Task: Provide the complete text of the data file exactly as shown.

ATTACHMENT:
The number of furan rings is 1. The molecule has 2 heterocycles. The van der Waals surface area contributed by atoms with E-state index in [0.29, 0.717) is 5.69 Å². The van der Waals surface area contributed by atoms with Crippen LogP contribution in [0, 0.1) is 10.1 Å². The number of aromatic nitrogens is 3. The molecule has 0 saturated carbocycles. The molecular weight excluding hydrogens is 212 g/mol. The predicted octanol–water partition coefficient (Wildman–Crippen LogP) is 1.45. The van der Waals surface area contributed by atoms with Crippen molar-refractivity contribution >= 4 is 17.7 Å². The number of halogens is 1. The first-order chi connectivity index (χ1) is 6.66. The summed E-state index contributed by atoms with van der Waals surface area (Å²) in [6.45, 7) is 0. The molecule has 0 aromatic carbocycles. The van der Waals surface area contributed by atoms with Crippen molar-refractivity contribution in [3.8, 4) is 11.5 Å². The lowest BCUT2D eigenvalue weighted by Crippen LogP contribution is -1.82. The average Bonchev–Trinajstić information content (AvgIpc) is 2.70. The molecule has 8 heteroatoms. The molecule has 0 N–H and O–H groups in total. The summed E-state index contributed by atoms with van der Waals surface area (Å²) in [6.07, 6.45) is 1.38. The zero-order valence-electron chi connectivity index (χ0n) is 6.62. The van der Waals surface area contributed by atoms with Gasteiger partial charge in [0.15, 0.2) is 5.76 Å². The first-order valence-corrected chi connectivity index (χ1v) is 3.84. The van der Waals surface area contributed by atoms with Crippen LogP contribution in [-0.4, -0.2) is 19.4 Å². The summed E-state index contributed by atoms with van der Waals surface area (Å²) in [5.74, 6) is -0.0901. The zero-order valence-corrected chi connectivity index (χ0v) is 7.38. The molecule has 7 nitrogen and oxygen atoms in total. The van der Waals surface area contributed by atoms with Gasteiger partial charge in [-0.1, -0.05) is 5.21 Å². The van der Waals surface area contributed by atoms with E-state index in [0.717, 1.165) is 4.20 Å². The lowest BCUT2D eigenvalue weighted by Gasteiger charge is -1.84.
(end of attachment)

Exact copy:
The number of furan rings is 1. The molecule has 2 heterocycles. The van der Waals surface area contributed by atoms with E-state index in [0.29, 0.717) is 5.69 Å². The van der Waals surface area contributed by atoms with Crippen LogP contribution in [0, 0.1) is 10.1 Å². The number of aromatic nitrogens is 3. The molecule has 0 saturated carbocycles. The molecular weight excluding hydrogens is 212 g/mol. The predicted octanol–water partition coefficient (Wildman–Crippen LogP) is 1.45. The van der Waals surface area contributed by atoms with Crippen molar-refractivity contribution >= 4 is 17.7 Å². The number of halogens is 1. The first-order chi connectivity index (χ1) is 6.66. The summed E-state index contributed by atoms with van der Waals surface area (Å²) in [6.45, 7) is 0. The molecule has 0 aromatic carbocycles. The van der Waals surface area contributed by atoms with Crippen molar-refractivity contribution in [3.8, 4) is 11.5 Å². The lowest BCUT2D eigenvalue weighted by Crippen LogP contribution is -1.82. The average Bonchev–Trinajstić information content (AvgIpc) is 2.70. The molecule has 8 heteroatoms. The molecule has 0 N–H and O–H groups in total. The summed E-state index contributed by atoms with van der Waals surface area (Å²) in [6.07, 6.45) is 1.38. The zero-order valence-electron chi connectivity index (χ0n) is 6.62. The van der Waals surface area contributed by atoms with Gasteiger partial charge in [0.15, 0.2) is 5.76 Å². The first-order valence-corrected chi connectivity index (χ1v) is 3.84. The van der Waals surface area contributed by atoms with Crippen LogP contribution in [-0.4, -0.2) is 19.4 Å². The summed E-state index contributed by atoms with van der Waals surface area (Å²) in [5.74, 6) is -0.0901. The zero-order valence-corrected chi connectivity index (χ0v) is 7.38. The molecule has 7 nitrogen and oxygen atoms in total. The van der Waals surface area contributed by atoms with Gasteiger partial charge in [-0.1, -0.05) is 5.21 Å². The van der Waals surface area contributed by atoms with E-state index in [0.717, 1.165) is 4.20 Å². The lowest BCUT2D eigenvalue weighted by Gasteiger charge is -1.84.